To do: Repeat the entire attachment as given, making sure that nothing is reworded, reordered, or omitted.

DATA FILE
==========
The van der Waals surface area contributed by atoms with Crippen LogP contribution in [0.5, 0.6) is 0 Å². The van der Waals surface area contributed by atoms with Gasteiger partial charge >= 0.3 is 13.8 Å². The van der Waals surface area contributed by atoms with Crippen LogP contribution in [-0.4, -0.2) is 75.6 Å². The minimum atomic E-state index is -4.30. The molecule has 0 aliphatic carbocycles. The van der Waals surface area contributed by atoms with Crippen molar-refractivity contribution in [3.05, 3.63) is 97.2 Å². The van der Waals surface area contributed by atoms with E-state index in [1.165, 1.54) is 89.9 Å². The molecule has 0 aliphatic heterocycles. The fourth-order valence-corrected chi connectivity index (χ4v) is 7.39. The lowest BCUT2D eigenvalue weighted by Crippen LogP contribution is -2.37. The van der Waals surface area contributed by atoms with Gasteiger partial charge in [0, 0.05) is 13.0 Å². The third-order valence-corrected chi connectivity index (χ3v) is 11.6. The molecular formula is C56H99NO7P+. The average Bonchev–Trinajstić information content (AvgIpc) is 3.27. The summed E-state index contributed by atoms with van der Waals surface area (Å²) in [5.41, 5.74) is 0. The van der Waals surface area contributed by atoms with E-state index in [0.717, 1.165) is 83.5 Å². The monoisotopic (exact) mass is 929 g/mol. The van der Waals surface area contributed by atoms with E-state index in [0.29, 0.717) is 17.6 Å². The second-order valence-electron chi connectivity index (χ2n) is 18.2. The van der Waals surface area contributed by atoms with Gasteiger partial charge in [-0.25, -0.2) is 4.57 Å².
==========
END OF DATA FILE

The van der Waals surface area contributed by atoms with Crippen LogP contribution in [0.5, 0.6) is 0 Å². The van der Waals surface area contributed by atoms with Gasteiger partial charge >= 0.3 is 13.8 Å². The van der Waals surface area contributed by atoms with Crippen LogP contribution in [-0.4, -0.2) is 75.6 Å². The minimum atomic E-state index is -4.30. The molecule has 0 aliphatic carbocycles. The van der Waals surface area contributed by atoms with Crippen molar-refractivity contribution in [3.05, 3.63) is 97.2 Å². The van der Waals surface area contributed by atoms with E-state index in [1.165, 1.54) is 89.9 Å². The molecule has 0 aliphatic heterocycles. The fourth-order valence-corrected chi connectivity index (χ4v) is 7.39. The lowest BCUT2D eigenvalue weighted by Crippen LogP contribution is -2.37. The van der Waals surface area contributed by atoms with Gasteiger partial charge in [0, 0.05) is 13.0 Å². The third-order valence-corrected chi connectivity index (χ3v) is 11.6. The molecular formula is C56H99NO7P+. The average Bonchev–Trinajstić information content (AvgIpc) is 3.27. The summed E-state index contributed by atoms with van der Waals surface area (Å²) in [5.41, 5.74) is 0. The van der Waals surface area contributed by atoms with E-state index in [0.717, 1.165) is 83.5 Å². The monoisotopic (exact) mass is 929 g/mol. The van der Waals surface area contributed by atoms with E-state index in [0.29, 0.717) is 17.6 Å². The second-order valence-electron chi connectivity index (χ2n) is 18.2. The van der Waals surface area contributed by atoms with Gasteiger partial charge in [-0.25, -0.2) is 4.57 Å².